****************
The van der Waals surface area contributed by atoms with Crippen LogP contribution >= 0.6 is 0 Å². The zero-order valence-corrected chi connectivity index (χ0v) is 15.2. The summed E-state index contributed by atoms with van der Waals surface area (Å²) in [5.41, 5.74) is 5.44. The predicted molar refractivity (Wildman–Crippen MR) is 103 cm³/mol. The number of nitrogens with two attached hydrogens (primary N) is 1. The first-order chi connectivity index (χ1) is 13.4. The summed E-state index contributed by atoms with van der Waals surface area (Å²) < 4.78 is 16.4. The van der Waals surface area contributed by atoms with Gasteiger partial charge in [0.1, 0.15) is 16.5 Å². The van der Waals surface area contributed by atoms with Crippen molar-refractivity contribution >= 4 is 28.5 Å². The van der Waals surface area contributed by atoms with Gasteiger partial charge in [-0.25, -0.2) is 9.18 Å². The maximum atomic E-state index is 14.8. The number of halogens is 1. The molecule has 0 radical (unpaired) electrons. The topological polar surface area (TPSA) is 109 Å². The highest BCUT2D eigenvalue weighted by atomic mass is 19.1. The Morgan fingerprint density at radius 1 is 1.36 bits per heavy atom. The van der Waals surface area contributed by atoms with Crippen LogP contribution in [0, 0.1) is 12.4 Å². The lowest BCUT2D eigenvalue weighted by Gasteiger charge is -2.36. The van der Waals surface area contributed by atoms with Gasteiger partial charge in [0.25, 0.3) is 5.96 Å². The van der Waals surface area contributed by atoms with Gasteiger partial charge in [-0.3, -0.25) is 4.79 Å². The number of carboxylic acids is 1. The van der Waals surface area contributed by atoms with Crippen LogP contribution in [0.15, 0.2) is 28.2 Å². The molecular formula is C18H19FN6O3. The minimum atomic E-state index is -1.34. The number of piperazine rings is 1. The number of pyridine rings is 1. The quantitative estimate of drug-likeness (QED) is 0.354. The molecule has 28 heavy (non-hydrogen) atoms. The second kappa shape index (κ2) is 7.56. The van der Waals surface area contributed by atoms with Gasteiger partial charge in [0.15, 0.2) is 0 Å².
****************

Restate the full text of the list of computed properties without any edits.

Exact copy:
The van der Waals surface area contributed by atoms with Crippen LogP contribution >= 0.6 is 0 Å². The zero-order valence-corrected chi connectivity index (χ0v) is 15.2. The summed E-state index contributed by atoms with van der Waals surface area (Å²) in [5.41, 5.74) is 5.44. The predicted molar refractivity (Wildman–Crippen MR) is 103 cm³/mol. The number of nitrogens with two attached hydrogens (primary N) is 1. The first-order chi connectivity index (χ1) is 13.4. The summed E-state index contributed by atoms with van der Waals surface area (Å²) < 4.78 is 16.4. The van der Waals surface area contributed by atoms with Gasteiger partial charge in [0.1, 0.15) is 16.5 Å². The van der Waals surface area contributed by atoms with Crippen molar-refractivity contribution >= 4 is 28.5 Å². The van der Waals surface area contributed by atoms with Gasteiger partial charge in [-0.25, -0.2) is 9.18 Å². The maximum atomic E-state index is 14.8. The number of halogens is 1. The molecule has 0 radical (unpaired) electrons. The topological polar surface area (TPSA) is 109 Å². The highest BCUT2D eigenvalue weighted by atomic mass is 19.1. The Morgan fingerprint density at radius 1 is 1.36 bits per heavy atom. The van der Waals surface area contributed by atoms with Crippen LogP contribution in [0, 0.1) is 12.4 Å². The lowest BCUT2D eigenvalue weighted by Gasteiger charge is -2.36. The van der Waals surface area contributed by atoms with Gasteiger partial charge in [0.25, 0.3) is 5.96 Å². The van der Waals surface area contributed by atoms with Gasteiger partial charge in [-0.3, -0.25) is 4.79 Å². The number of carboxylic acids is 1. The van der Waals surface area contributed by atoms with Crippen LogP contribution in [0.15, 0.2) is 28.2 Å². The molecular formula is C18H19FN6O3. The minimum atomic E-state index is -1.34. The number of piperazine rings is 1. The number of pyridine rings is 1. The quantitative estimate of drug-likeness (QED) is 0.354. The molecule has 28 heavy (non-hydrogen) atoms. The second kappa shape index (κ2) is 7.56. The van der Waals surface area contributed by atoms with Gasteiger partial charge in [0.15, 0.2) is 0 Å².